AIRVL     Research Projects: Real-Time Vision

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Flexible operation of a robotic agent in an uncalibrated environment requires the ability to recover unknown or partially known parameters of the workspace through sensing. Of the sensors available to a robotic agent, visual sensors provide information that is richer and more complete than other sensors. However, the integration of vision sensors with a robotic system raises a number of issues that have not been addressed by traditional robotics and computer vision research.

Professor Papanikolopoulos' previous research introduced a framework called controlled active vision for efficient integration of the vision sensor in the feedback loop. This framework emphasized eye-in-hand robotic systems (the vision sensor is mounted on or close to the manipulator's end-effector) and was applied to the problem of robotic visual tracking and servoing with very promising results. Full 3-D robotic visual tracking was achieved at rates of 30 Hz with targets moving at maximum speeds of 80 cm/sec. Most importantly, the tracking was successful even under the assumption of poor calibration of the eye-in-hand system. Algorithms that incorporated the use of multiple windows and numerically stable confidence measures were combined with stochastic controllers in order to provide a satisfactory solution to the tracking problem. The special relations between the characteristics of computer vision and control algorithms were highlighted through a series of experimental results.

One of the most important contributions of this work was the introduction of adaptive control techniques in order to compensate for inaccurate modeling of the environment, such as depth estimation. One example was in the case of inaccurate knowledge of the features' depth where the displacements were fed to adaptive SISO controllers that estimated the desired robot motion. The human operator was integrated with the autonomous servoing modules through a sophisticated system architecture.

We have also developed robust techniques for the derivation of depth from a large number of feature points on a target's surface and for the accurate and high-speed tracking of moving targets. These techniques are used in a system that operates with little or no a priori knowledge of the object-related parameters present in the environment. The system is designed under the Controlled Active Vision framework and robustly determines parameters such as velocity for tracking of moving objects and depth maps of objects with unknown depths and surface structure. Such determination of intrinsic environmental parameters is essential for performing higher level tasks such as inspection, exploration, tracking, grasping, and collision-free motion planning. For both applications, the Minnesota Robotic Visual Tracker (a single visual sensor mounted on the end-effector of a robotic manipulator combined with a real-time vision system) is used to automatically select feature points on surfaces, to derive an estimate of the environmental parameter in question, and to supply a control vector based upon these estimates to guide the manipulator.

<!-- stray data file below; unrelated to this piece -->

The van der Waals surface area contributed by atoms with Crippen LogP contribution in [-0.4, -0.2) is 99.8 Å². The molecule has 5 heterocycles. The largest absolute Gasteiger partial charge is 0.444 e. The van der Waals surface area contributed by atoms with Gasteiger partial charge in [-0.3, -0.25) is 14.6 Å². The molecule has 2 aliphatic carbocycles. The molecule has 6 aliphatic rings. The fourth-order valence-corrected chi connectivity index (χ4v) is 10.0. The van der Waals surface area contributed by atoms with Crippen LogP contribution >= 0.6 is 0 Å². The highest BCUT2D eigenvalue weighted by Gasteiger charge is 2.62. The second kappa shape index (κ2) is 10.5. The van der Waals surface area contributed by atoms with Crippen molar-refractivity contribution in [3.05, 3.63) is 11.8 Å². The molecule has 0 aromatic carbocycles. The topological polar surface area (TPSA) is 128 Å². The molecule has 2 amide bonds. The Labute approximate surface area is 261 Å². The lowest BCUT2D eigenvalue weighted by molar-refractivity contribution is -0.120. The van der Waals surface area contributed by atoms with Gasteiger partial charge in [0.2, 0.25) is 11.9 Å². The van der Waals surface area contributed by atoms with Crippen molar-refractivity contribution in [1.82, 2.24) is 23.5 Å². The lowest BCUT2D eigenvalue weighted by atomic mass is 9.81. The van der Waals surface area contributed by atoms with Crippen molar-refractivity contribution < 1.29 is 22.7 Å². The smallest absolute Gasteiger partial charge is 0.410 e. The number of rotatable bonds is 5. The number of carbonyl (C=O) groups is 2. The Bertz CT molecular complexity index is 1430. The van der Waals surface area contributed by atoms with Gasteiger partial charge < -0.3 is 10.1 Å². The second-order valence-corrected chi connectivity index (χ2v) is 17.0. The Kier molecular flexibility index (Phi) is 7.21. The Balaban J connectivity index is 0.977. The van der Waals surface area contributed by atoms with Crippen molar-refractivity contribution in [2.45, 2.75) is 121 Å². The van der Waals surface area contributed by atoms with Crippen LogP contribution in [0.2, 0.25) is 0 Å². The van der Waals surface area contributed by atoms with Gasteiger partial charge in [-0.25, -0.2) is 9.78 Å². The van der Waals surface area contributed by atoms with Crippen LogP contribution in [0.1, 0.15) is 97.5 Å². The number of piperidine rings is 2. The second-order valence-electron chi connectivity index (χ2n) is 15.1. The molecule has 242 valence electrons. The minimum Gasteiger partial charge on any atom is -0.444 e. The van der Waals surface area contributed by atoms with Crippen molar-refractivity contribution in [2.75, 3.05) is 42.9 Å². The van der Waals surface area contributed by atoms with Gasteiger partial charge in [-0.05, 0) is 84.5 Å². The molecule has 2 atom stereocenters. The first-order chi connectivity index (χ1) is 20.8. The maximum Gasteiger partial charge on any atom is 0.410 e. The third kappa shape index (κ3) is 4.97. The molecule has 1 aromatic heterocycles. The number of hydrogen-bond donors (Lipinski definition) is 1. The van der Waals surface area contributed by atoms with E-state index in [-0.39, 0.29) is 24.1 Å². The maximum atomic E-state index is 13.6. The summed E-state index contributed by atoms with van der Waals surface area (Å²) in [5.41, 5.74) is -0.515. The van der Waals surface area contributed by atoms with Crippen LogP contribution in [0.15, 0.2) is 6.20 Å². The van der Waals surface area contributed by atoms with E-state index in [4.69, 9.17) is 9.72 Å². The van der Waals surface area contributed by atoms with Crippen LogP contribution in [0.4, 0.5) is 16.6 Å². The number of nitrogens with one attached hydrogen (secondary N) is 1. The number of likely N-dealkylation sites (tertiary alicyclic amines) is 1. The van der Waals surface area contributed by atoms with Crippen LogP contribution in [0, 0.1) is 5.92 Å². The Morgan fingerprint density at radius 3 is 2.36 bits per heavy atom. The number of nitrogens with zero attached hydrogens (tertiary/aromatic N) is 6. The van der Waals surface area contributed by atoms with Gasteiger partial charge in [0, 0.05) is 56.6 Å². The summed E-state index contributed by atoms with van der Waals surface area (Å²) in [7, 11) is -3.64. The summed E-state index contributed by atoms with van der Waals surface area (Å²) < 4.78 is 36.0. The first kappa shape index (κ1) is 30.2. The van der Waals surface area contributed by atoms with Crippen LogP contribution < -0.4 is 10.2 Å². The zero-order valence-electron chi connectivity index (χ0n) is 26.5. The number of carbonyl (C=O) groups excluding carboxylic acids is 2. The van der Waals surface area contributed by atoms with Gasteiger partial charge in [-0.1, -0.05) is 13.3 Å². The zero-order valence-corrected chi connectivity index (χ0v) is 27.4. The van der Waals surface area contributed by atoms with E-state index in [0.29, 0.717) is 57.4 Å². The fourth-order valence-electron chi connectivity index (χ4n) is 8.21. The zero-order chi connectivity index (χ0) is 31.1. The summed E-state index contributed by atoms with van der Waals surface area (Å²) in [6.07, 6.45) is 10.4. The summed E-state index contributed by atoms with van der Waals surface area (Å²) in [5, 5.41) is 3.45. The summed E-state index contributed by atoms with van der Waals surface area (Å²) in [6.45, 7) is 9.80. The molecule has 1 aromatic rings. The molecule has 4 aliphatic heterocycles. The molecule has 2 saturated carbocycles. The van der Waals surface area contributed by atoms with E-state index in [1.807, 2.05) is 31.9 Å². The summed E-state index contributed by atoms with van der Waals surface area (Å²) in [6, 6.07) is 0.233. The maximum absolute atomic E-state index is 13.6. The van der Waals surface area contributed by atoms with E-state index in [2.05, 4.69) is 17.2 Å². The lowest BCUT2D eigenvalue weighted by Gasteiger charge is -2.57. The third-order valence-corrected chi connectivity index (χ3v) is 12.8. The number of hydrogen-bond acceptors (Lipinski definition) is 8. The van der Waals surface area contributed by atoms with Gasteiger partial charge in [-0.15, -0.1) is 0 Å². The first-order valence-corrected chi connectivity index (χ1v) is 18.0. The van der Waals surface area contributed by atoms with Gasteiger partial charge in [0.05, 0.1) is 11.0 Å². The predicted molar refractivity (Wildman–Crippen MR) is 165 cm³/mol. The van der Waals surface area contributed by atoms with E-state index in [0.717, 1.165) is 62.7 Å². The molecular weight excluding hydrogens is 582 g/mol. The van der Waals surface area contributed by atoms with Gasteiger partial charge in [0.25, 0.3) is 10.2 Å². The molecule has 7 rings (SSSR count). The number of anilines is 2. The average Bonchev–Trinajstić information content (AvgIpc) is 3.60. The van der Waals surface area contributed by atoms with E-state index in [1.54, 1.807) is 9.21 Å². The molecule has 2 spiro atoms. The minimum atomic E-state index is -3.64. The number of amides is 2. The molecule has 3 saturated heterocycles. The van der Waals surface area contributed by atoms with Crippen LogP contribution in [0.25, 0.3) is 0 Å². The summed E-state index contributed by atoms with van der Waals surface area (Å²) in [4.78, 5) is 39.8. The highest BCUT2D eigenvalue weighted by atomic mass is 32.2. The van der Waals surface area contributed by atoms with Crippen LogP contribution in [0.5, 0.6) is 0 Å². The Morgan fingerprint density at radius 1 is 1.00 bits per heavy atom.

Five years ago, we implemented a flexible system that performs autonomous grasping of a moving target in a partially calibrated environment. The object of interest is not required to appear in a specific location, orientation, or depth, nor is it required to remain motionless during the grasp. The proposed system was derived using the Controlled Active Vision framework and provided the flexibility to robustly interact with the environment in the presence of uncertainty. The proposed approach was experimentally verified using the MRVT system to automatically select targets of interest and to guide the manipulator in the grasping of a target. More recently, the grasping system was expanded and improved with the use of pressure snakes.

We have also worked on a model-based approach for visual tracking and servoing in robotics. Deformable active models are proposed as an effective way for tracking a rigid or semi-rigid (possibly partially occluded) object in movement within the manipulator's workspace. Deformable models imitate, in real-time, the dynamic behavior of elastic structures. These computer-generated models are designed to capture the silhouette of rigid or semi-rigid objects with well-defined boundaries, in terms of image gradient. They consist of several hundred control points that are processed in parallel. By means of an eye-in-hand robot arm configuration, the desired motion of the end-effector is computed with the objective of keeping the target's position and shape invariant with respect to the camera frame. Optimal estimation and control techniques (LQG regulator) are used in order to deal with noisy measurements provided by the vision sensor. Experimental results show that the deformable models achieve robust tracking even when the target is partially occluded. These techniques have been applied to assembly tasks that involve a combination of computer vision and force robot control.

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